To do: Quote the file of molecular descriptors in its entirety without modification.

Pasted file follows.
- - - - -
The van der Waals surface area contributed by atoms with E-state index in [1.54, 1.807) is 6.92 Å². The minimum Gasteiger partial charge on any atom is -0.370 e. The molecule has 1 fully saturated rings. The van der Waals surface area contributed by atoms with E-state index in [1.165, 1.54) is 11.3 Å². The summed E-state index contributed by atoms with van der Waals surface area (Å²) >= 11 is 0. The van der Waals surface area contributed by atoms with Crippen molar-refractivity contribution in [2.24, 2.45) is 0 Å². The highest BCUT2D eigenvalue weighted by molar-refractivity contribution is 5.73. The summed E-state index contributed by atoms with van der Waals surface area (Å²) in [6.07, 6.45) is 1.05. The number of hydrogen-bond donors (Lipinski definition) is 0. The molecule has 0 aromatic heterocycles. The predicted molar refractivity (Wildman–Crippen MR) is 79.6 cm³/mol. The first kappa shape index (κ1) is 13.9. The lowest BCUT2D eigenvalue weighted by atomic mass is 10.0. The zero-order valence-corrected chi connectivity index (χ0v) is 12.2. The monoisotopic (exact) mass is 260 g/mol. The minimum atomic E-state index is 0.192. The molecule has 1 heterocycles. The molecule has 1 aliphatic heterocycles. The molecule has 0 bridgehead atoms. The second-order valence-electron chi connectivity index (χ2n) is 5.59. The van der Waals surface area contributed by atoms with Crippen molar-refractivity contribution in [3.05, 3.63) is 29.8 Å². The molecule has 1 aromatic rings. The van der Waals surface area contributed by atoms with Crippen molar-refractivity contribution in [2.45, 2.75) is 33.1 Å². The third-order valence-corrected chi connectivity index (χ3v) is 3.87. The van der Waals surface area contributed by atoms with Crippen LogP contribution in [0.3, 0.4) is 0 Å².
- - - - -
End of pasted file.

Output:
The van der Waals surface area contributed by atoms with E-state index in [1.54, 1.807) is 6.92 Å². The minimum Gasteiger partial charge on any atom is -0.370 e. The molecule has 1 fully saturated rings. The van der Waals surface area contributed by atoms with E-state index in [1.165, 1.54) is 11.3 Å². The summed E-state index contributed by atoms with van der Waals surface area (Å²) >= 11 is 0. The van der Waals surface area contributed by atoms with Crippen molar-refractivity contribution in [2.24, 2.45) is 0 Å². The highest BCUT2D eigenvalue weighted by molar-refractivity contribution is 5.73. The summed E-state index contributed by atoms with van der Waals surface area (Å²) in [6.07, 6.45) is 1.05. The number of hydrogen-bond donors (Lipinski definition) is 0. The molecule has 0 aromatic heterocycles. The predicted molar refractivity (Wildman–Crippen MR) is 79.6 cm³/mol. The first kappa shape index (κ1) is 13.9. The lowest BCUT2D eigenvalue weighted by atomic mass is 10.0. The zero-order valence-corrected chi connectivity index (χ0v) is 12.2. The monoisotopic (exact) mass is 260 g/mol. The minimum atomic E-state index is 0.192. The molecule has 1 heterocycles. The molecule has 1 aliphatic heterocycles. The molecule has 0 bridgehead atoms. The second-order valence-electron chi connectivity index (χ2n) is 5.59. The van der Waals surface area contributed by atoms with Crippen molar-refractivity contribution in [3.05, 3.63) is 29.8 Å². The molecule has 1 aromatic rings. The van der Waals surface area contributed by atoms with Crippen molar-refractivity contribution in [2.45, 2.75) is 33.1 Å². The third-order valence-corrected chi connectivity index (χ3v) is 3.87. The van der Waals surface area contributed by atoms with Crippen LogP contribution in [0.3, 0.4) is 0 Å².